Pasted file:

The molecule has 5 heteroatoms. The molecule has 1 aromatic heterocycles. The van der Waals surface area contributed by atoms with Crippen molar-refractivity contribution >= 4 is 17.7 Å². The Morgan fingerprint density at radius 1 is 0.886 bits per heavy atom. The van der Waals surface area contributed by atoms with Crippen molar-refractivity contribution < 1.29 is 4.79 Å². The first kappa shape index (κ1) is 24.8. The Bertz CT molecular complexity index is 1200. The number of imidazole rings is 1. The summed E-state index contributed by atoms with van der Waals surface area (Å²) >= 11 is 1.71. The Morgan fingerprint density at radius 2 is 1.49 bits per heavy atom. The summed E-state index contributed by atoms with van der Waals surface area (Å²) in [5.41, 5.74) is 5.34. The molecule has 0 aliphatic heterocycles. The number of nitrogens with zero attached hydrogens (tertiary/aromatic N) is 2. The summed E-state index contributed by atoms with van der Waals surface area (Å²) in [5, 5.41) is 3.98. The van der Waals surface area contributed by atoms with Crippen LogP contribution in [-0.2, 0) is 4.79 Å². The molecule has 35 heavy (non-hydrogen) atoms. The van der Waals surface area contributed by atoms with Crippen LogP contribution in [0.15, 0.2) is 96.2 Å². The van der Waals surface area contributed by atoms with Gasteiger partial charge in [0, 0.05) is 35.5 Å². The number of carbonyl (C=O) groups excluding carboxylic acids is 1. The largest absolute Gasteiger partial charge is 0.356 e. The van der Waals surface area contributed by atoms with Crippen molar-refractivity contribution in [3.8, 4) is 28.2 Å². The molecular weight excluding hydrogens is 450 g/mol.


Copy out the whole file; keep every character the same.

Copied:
The molecule has 5 heteroatoms. The molecule has 1 aromatic heterocycles. The van der Waals surface area contributed by atoms with Crippen molar-refractivity contribution >= 4 is 17.7 Å². The Morgan fingerprint density at radius 1 is 0.886 bits per heavy atom. The van der Waals surface area contributed by atoms with Crippen molar-refractivity contribution < 1.29 is 4.79 Å². The first kappa shape index (κ1) is 24.8. The Bertz CT molecular complexity index is 1200. The number of imidazole rings is 1. The summed E-state index contributed by atoms with van der Waals surface area (Å²) >= 11 is 1.71. The Morgan fingerprint density at radius 2 is 1.49 bits per heavy atom. The summed E-state index contributed by atoms with van der Waals surface area (Å²) in [5.41, 5.74) is 5.34. The molecule has 0 aliphatic heterocycles. The number of nitrogens with zero attached hydrogens (tertiary/aromatic N) is 2. The summed E-state index contributed by atoms with van der Waals surface area (Å²) in [5, 5.41) is 3.98. The van der Waals surface area contributed by atoms with Crippen LogP contribution in [-0.2, 0) is 4.79 Å². The molecule has 35 heavy (non-hydrogen) atoms. The van der Waals surface area contributed by atoms with Crippen LogP contribution in [0.15, 0.2) is 96.2 Å². The van der Waals surface area contributed by atoms with Gasteiger partial charge in [0, 0.05) is 35.5 Å². The number of carbonyl (C=O) groups excluding carboxylic acids is 1. The largest absolute Gasteiger partial charge is 0.356 e. The van der Waals surface area contributed by atoms with Crippen molar-refractivity contribution in [3.8, 4) is 28.2 Å². The molecular weight excluding hydrogens is 450 g/mol.